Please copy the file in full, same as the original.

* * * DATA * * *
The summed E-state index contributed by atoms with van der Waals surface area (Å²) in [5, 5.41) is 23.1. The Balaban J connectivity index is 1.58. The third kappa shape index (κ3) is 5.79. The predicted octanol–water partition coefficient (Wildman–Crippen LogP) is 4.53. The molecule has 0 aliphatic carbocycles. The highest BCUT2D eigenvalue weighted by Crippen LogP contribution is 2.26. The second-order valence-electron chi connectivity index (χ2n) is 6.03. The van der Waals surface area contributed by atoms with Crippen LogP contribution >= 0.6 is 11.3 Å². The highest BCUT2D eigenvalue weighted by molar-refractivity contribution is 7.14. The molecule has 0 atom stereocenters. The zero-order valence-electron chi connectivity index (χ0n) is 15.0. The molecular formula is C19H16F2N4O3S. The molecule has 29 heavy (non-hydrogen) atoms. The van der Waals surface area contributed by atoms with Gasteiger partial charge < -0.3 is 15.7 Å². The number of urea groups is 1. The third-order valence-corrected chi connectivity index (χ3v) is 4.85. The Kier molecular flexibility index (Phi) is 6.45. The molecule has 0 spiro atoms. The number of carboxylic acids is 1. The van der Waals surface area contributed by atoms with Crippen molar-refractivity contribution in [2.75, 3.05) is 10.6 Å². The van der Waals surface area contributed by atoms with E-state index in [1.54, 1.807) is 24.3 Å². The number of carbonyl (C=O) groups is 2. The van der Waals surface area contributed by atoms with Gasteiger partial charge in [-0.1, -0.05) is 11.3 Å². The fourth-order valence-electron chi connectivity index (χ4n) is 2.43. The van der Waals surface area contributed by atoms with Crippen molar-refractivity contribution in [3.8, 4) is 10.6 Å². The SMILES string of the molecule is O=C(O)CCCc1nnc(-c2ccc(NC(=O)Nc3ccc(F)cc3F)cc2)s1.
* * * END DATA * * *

The summed E-state index contributed by atoms with van der Waals surface area (Å²) in [5, 5.41) is 23.1. The Balaban J connectivity index is 1.58. The third kappa shape index (κ3) is 5.79. The predicted octanol–water partition coefficient (Wildman–Crippen LogP) is 4.53. The molecule has 0 aliphatic carbocycles. The highest BCUT2D eigenvalue weighted by Crippen LogP contribution is 2.26. The second-order valence-electron chi connectivity index (χ2n) is 6.03. The van der Waals surface area contributed by atoms with Crippen LogP contribution >= 0.6 is 11.3 Å². The highest BCUT2D eigenvalue weighted by molar-refractivity contribution is 7.14. The molecule has 0 atom stereocenters. The zero-order valence-electron chi connectivity index (χ0n) is 15.0. The molecular formula is C19H16F2N4O3S. The molecule has 29 heavy (non-hydrogen) atoms. The van der Waals surface area contributed by atoms with Gasteiger partial charge < -0.3 is 15.7 Å². The number of urea groups is 1. The third-order valence-corrected chi connectivity index (χ3v) is 4.85. The Kier molecular flexibility index (Phi) is 6.45. The molecule has 0 spiro atoms. The number of carboxylic acids is 1. The van der Waals surface area contributed by atoms with Crippen molar-refractivity contribution in [2.75, 3.05) is 10.6 Å². The van der Waals surface area contributed by atoms with E-state index in [1.54, 1.807) is 24.3 Å². The number of carbonyl (C=O) groups is 2. The van der Waals surface area contributed by atoms with Gasteiger partial charge in [-0.1, -0.05) is 11.3 Å². The fourth-order valence-electron chi connectivity index (χ4n) is 2.43. The van der Waals surface area contributed by atoms with Crippen molar-refractivity contribution in [3.8, 4) is 10.6 Å². The SMILES string of the molecule is O=C(O)CCCc1nnc(-c2ccc(NC(=O)Nc3ccc(F)cc3F)cc2)s1.